Many instances of convergent evolution are known in plants, including the repeated development of C4 photosynthesis, seed dispersal by fleshy fruits adapted to be eaten by animals, carnivory. In morphology, analogous traits arise when different species live in similar ways and/or a similar environment, so face the same environmental factors; when occupying similar ecological niches similar problems can lead to similar solutions. The British anatomist Richard Owen was the first to identify the fundamental difference between analogies and homologies. In biochemistry and chemical constraints on mechanisms have caused some active site arrangements such as the catalytic triad to evolve independently in separate enzyme superfamilies. In his 1989 book Wonderful Life, Stephen Jay Gould argued that if one could "rewind the tape of life the same conditions were encountered again, evolution could take a different course". Simon Conway Morris disputes this conclusion, arguing that convergence is a dominant force in evolution, given that the same environmental and physical constraints are at work, life will evolve toward an "optimum" body plan, at some point, evolution is bound to stumble upon intelligence, a trait presently identified with at least primates and cetaceans.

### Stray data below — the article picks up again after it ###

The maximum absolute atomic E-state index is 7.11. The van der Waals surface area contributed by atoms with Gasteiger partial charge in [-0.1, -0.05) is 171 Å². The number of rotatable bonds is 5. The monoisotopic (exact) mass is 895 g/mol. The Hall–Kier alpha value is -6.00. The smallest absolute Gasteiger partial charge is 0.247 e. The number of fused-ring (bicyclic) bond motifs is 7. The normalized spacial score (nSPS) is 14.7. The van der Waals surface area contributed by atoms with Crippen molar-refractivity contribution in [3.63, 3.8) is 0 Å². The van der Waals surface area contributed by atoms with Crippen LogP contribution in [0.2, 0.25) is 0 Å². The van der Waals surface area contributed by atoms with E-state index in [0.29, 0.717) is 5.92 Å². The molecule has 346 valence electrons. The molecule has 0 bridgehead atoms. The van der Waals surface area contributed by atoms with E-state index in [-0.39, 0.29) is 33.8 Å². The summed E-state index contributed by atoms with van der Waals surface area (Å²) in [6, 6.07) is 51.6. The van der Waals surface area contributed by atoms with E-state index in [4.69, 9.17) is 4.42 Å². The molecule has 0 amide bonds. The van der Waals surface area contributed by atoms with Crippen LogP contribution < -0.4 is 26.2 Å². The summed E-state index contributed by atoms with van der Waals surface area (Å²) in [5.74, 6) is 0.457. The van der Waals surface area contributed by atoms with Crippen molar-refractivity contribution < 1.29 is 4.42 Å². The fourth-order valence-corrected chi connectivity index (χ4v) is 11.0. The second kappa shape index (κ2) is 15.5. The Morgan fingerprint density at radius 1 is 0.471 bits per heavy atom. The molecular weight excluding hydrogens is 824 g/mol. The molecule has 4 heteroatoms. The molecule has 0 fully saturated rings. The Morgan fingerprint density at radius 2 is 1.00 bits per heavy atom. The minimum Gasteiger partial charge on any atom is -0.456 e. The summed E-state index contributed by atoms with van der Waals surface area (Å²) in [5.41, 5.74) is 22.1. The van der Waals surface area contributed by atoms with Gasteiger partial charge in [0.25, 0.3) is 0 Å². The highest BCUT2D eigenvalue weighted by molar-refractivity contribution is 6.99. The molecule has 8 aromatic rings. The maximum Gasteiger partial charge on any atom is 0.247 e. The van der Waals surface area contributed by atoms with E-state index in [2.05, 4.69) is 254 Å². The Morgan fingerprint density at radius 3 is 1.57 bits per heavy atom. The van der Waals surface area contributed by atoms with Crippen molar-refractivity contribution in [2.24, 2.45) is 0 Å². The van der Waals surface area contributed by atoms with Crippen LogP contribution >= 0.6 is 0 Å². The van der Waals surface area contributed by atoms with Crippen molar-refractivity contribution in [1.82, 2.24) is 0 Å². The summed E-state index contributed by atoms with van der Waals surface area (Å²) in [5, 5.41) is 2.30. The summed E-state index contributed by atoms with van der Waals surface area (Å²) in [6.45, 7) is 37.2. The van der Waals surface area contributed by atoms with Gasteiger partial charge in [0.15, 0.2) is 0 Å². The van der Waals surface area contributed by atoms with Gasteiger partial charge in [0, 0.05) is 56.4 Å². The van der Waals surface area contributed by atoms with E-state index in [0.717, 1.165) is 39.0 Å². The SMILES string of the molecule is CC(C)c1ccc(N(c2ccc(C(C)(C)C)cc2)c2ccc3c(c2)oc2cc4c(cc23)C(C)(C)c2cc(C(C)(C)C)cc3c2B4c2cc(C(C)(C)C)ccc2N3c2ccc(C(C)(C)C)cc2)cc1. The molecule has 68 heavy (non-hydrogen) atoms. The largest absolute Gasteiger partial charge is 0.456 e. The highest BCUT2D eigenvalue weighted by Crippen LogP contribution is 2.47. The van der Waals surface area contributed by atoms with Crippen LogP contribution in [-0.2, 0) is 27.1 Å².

In cladistics, a homoplasy is a trait shared by two or more taxa for any reason other than that they share a common ancestry. Taxa which do share ancestry are part of the same clade. Homoplastic traits caused by convergence are therefore, from the point of view of cladistics, confounding factors which could lead to an incorrect analysis. In some cases, it is difficult to tell whether a trait has been lost and re-evolved convergently, or whether a gene has been switched off and re-enabled later; such a re-emerged trait is called an atavism. From a mathematical standpoint, an unused gene has a decreasing probability of retaining potential functionality over time; the time scale of this process varies in different phylogenies. When two species are similar in a particular character, evolution is defined as parallel if the ancestors were similar, convergent if they were not; some scientists have argued that there is a continuum between parallel and convergent evolution, while others maintain that despite some overlap, there are still important distinctions between the two.